In an interview with NPR, Phil Carter, an Iraq War veteran at the Center for a New American Security, said, “There’s a very, very large cost to society by giving bad paper.” Denying these veterans life-long benefits shifts the burden of care to non-profit organizations and local clinics that do not have the infrastructure to take care of these men and women. The long-term and strategic implications are quite detrimental.
“I signed up to go to war,” says Goldsmith, who after the Sept. 11 attacks, graduated high school, and decided he needed to serve. And he did, rising to the rank of sergeant in two years. He served honorably in Iraq as a forward observer, but was told he was damaged goods upon returning home, where he began to struggle with depression and panic attacks, one of which put him in the emergency room.“I thought I was dying,” he says.
Goldsmith reached out to behavioral health, but the Army’s mental health clinic at the time amounted to “group therapy” — enlisted and officers, women and men, victims of sexual assault alongside PTSD sufferers, crammed in a room and told to talk for an hour. He did not want to go back. Because this happened before PTSD was better understood by the military as a serious medical condition, Goldsmith’s behavior of melancholy and distress became synonymous with being a “shit bag.”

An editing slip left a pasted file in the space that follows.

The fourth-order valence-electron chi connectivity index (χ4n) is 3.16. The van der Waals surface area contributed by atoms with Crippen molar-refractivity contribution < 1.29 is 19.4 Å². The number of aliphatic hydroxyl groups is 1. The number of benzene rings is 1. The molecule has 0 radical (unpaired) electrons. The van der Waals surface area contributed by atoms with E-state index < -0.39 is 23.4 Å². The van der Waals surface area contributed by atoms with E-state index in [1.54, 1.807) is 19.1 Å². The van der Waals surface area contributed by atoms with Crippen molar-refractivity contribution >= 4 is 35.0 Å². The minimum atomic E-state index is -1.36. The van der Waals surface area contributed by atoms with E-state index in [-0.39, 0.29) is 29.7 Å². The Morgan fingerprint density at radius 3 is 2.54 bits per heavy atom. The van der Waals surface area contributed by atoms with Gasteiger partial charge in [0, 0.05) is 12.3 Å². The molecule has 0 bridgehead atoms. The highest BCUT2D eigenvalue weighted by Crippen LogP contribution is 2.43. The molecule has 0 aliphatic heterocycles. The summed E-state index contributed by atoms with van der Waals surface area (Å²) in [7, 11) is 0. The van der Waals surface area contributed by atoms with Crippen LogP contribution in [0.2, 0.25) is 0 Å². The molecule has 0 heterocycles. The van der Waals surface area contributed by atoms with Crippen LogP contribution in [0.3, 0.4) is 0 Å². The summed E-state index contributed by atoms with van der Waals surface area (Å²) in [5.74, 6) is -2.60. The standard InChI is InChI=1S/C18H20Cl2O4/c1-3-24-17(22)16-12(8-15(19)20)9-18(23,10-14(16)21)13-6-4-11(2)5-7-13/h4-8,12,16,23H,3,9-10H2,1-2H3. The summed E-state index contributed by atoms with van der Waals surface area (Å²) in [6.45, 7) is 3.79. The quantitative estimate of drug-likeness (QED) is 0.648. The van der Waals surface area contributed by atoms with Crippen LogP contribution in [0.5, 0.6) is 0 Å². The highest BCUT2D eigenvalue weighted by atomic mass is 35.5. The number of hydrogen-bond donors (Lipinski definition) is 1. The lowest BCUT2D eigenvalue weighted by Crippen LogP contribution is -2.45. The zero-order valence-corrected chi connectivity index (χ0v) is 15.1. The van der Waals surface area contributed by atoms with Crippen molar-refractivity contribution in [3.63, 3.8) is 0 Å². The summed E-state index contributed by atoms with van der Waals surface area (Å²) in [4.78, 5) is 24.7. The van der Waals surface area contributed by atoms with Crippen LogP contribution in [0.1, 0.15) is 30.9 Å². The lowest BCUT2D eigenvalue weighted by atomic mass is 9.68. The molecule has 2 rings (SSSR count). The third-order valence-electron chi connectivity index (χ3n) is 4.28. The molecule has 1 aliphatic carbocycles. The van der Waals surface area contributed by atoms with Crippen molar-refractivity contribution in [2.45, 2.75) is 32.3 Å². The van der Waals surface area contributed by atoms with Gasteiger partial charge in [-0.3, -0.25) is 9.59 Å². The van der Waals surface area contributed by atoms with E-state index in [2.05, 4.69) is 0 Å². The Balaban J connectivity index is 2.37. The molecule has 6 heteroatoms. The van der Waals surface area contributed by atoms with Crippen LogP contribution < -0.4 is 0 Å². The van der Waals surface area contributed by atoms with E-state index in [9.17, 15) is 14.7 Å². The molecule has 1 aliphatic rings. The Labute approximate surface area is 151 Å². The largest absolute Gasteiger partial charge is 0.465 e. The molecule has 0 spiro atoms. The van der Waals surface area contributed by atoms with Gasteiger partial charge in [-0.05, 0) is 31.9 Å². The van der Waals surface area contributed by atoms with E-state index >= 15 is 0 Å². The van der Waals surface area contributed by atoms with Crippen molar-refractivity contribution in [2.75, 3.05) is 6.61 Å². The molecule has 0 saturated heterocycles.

After being discharged, Goldsmith went home to Long Island and began filing for disability — under a general discharge, soldiers still have access to VA healthcare. He began receiving treatment for PTSD and went back to school. While at Nassau Community College and serving as president of the veterans’ club, Kris began drafting proposals to take on Capitol Hill and make changes to Title 10, under what would ultimately become the Military Mental Health Review Board Improvement Act. This would open up the review process for those 30,000 troops discharged since the War on Terror began in 2001 for adjustment and personality disorder, with the caveat that a mental health professional be part of the review process. Prior to this bill, there was no expert on the board who could attest to whether or not the veteran may have been suffering PTSD when discharged.